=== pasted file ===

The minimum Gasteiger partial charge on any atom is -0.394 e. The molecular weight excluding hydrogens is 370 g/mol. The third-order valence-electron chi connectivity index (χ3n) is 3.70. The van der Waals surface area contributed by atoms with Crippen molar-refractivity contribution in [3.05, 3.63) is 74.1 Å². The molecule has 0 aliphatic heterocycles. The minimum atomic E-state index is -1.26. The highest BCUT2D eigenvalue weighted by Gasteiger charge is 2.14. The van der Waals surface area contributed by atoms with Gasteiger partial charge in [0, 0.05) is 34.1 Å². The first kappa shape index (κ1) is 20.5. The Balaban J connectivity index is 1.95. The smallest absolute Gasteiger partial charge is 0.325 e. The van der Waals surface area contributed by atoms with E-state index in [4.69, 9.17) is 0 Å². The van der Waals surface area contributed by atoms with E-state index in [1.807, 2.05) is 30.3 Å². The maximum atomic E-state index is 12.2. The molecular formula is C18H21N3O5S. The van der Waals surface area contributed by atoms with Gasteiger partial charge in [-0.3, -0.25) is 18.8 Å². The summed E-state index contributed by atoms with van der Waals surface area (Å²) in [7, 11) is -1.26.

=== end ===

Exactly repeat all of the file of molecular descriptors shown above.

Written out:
The minimum Gasteiger partial charge on any atom is -0.394 e. The molecular weight excluding hydrogens is 370 g/mol. The third-order valence-electron chi connectivity index (χ3n) is 3.70. The van der Waals surface area contributed by atoms with Crippen molar-refractivity contribution in [3.05, 3.63) is 74.1 Å². The molecule has 0 aliphatic heterocycles. The minimum atomic E-state index is -1.26. The highest BCUT2D eigenvalue weighted by Gasteiger charge is 2.14. The van der Waals surface area contributed by atoms with Gasteiger partial charge in [0, 0.05) is 34.1 Å². The first kappa shape index (κ1) is 20.5. The Balaban J connectivity index is 1.95. The smallest absolute Gasteiger partial charge is 0.325 e. The van der Waals surface area contributed by atoms with E-state index in [4.69, 9.17) is 0 Å². The van der Waals surface area contributed by atoms with E-state index in [1.807, 2.05) is 30.3 Å². The maximum atomic E-state index is 12.2. The molecular formula is C18H21N3O5S. The van der Waals surface area contributed by atoms with Gasteiger partial charge in [-0.3, -0.25) is 18.8 Å². The summed E-state index contributed by atoms with van der Waals surface area (Å²) in [7, 11) is -1.26.